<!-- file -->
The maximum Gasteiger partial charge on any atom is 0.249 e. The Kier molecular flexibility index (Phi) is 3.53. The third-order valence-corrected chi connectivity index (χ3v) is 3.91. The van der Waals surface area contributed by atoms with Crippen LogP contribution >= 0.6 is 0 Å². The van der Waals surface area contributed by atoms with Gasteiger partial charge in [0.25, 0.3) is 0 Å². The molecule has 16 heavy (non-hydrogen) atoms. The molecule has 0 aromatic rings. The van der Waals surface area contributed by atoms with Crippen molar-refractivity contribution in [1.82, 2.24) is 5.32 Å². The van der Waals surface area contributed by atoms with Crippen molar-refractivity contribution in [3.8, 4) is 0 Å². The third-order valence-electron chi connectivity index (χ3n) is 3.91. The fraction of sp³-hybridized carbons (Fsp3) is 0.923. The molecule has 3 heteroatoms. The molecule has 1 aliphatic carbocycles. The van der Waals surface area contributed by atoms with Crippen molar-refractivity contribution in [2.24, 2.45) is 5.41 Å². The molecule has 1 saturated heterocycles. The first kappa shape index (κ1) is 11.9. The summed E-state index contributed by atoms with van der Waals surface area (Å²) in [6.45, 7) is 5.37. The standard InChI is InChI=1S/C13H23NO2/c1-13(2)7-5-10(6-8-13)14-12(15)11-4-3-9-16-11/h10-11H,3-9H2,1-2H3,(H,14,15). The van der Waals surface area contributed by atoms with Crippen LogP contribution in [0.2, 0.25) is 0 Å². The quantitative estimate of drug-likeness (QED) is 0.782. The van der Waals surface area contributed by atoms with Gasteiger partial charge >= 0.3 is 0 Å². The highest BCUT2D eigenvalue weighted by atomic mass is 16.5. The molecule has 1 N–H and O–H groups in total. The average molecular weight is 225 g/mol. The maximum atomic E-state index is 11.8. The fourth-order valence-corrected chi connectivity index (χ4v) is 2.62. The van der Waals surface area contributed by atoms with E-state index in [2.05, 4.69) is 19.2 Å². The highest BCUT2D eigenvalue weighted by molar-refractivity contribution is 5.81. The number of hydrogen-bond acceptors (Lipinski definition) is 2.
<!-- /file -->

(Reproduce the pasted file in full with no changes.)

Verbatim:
The maximum Gasteiger partial charge on any atom is 0.249 e. The Kier molecular flexibility index (Phi) is 3.53. The third-order valence-corrected chi connectivity index (χ3v) is 3.91. The van der Waals surface area contributed by atoms with Crippen LogP contribution >= 0.6 is 0 Å². The van der Waals surface area contributed by atoms with Gasteiger partial charge in [0.25, 0.3) is 0 Å². The molecule has 16 heavy (non-hydrogen) atoms. The molecule has 0 aromatic rings. The van der Waals surface area contributed by atoms with Crippen molar-refractivity contribution in [1.82, 2.24) is 5.32 Å². The van der Waals surface area contributed by atoms with Crippen molar-refractivity contribution in [3.8, 4) is 0 Å². The third-order valence-electron chi connectivity index (χ3n) is 3.91. The fraction of sp³-hybridized carbons (Fsp3) is 0.923. The molecule has 3 heteroatoms. The molecule has 1 aliphatic carbocycles. The van der Waals surface area contributed by atoms with Crippen molar-refractivity contribution in [2.24, 2.45) is 5.41 Å². The molecule has 1 saturated heterocycles. The first kappa shape index (κ1) is 11.9. The summed E-state index contributed by atoms with van der Waals surface area (Å²) in [6.45, 7) is 5.37. The standard InChI is InChI=1S/C13H23NO2/c1-13(2)7-5-10(6-8-13)14-12(15)11-4-3-9-16-11/h10-11H,3-9H2,1-2H3,(H,14,15). The van der Waals surface area contributed by atoms with Crippen LogP contribution in [0.2, 0.25) is 0 Å². The quantitative estimate of drug-likeness (QED) is 0.782. The van der Waals surface area contributed by atoms with Gasteiger partial charge >= 0.3 is 0 Å². The highest BCUT2D eigenvalue weighted by atomic mass is 16.5. The molecule has 1 N–H and O–H groups in total. The average molecular weight is 225 g/mol. The maximum atomic E-state index is 11.8. The fourth-order valence-corrected chi connectivity index (χ4v) is 2.62. The van der Waals surface area contributed by atoms with E-state index in [2.05, 4.69) is 19.2 Å². The highest BCUT2D eigenvalue weighted by molar-refractivity contribution is 5.81. The number of hydrogen-bond acceptors (Lipinski definition) is 2.